Alison Jane Harley

- botanical and floral artist -

Bird song

Cuckoo flower (Cardamine pratensis)

Almost every day during our walks we have been enjoying the sound of birdsong without really being aware of listening. However, for the past couple of weeks we have been actively hearing and listening to the clear, relentless and quite hauntingly lovely call of the cuckoo. I don’t think I’ve heard the cuckoo call before and have never seen the bird. This year I became aware of it before I heard it because I came across a pretty little pink flower growing along the riverbank and I identified it as the Cardamine pratensis or, more commonly known as the Cuckoo Flower because apparently its appearance coincides with that of the cuckoo in April. However I first spotted the flower in March and heard the cuckoo calling mid April so I think an early bloom took place this year.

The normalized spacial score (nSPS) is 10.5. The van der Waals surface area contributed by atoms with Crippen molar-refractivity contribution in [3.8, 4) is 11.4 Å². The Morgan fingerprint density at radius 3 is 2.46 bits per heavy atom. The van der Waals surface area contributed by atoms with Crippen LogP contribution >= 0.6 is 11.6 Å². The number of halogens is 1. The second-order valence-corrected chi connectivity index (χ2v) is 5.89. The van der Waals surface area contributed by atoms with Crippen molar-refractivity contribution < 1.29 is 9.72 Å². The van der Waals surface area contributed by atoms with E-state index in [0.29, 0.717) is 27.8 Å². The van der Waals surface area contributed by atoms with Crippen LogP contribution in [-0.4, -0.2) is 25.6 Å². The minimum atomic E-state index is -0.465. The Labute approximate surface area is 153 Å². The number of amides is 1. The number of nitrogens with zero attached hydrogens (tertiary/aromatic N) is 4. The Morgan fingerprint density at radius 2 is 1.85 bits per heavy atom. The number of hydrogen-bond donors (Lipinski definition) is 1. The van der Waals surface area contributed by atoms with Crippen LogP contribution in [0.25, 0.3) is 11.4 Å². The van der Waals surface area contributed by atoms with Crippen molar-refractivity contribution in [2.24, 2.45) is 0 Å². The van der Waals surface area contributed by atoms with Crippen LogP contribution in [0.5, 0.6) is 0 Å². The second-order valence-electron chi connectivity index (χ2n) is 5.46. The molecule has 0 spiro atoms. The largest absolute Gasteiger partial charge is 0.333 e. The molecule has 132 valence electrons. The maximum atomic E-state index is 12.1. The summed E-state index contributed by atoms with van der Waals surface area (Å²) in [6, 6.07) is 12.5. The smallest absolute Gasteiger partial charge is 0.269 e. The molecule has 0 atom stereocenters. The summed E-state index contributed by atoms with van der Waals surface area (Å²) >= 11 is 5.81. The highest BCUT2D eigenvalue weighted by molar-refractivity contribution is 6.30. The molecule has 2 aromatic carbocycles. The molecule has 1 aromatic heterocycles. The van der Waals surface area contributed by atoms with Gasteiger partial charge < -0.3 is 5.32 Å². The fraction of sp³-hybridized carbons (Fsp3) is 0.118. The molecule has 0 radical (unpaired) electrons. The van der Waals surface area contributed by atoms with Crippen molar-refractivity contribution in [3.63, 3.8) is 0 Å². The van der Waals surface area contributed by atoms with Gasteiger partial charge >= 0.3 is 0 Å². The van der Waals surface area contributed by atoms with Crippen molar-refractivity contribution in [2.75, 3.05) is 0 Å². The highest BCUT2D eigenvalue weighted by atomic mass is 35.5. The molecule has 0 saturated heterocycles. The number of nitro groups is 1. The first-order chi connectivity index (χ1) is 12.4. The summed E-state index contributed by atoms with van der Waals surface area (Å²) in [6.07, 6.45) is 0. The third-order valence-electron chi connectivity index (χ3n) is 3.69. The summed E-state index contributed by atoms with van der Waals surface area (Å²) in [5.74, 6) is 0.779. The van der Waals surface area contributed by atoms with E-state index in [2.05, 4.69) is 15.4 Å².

Blue tit on clematis

Of course it is springtime and the birds are busy nesting but today, after a distinctly impressive concert by one tiny little great tit, we really were stopped in our tracks. We wondered how on earth such a tiny, tiny little being could create such clear and melodic notes that reach across the sky from one tree-top to another. One bird calls out a beautiful tuneful message and across the airwaves comes an equally beautiful and tuneful reply.

..another blue tit on clematis

I adore springtime and am very aware when the birds are nesting, and avoid pruning hedges or doing anything that may disturb them. We feed them and watch them flutter and play around the hanging feeders and tables. But there is something different this year – they seem more confident and less flighty. Their presence in the garden hasn’t changed much but they seem so much more noticeable and numerous out in the parks and countryside.

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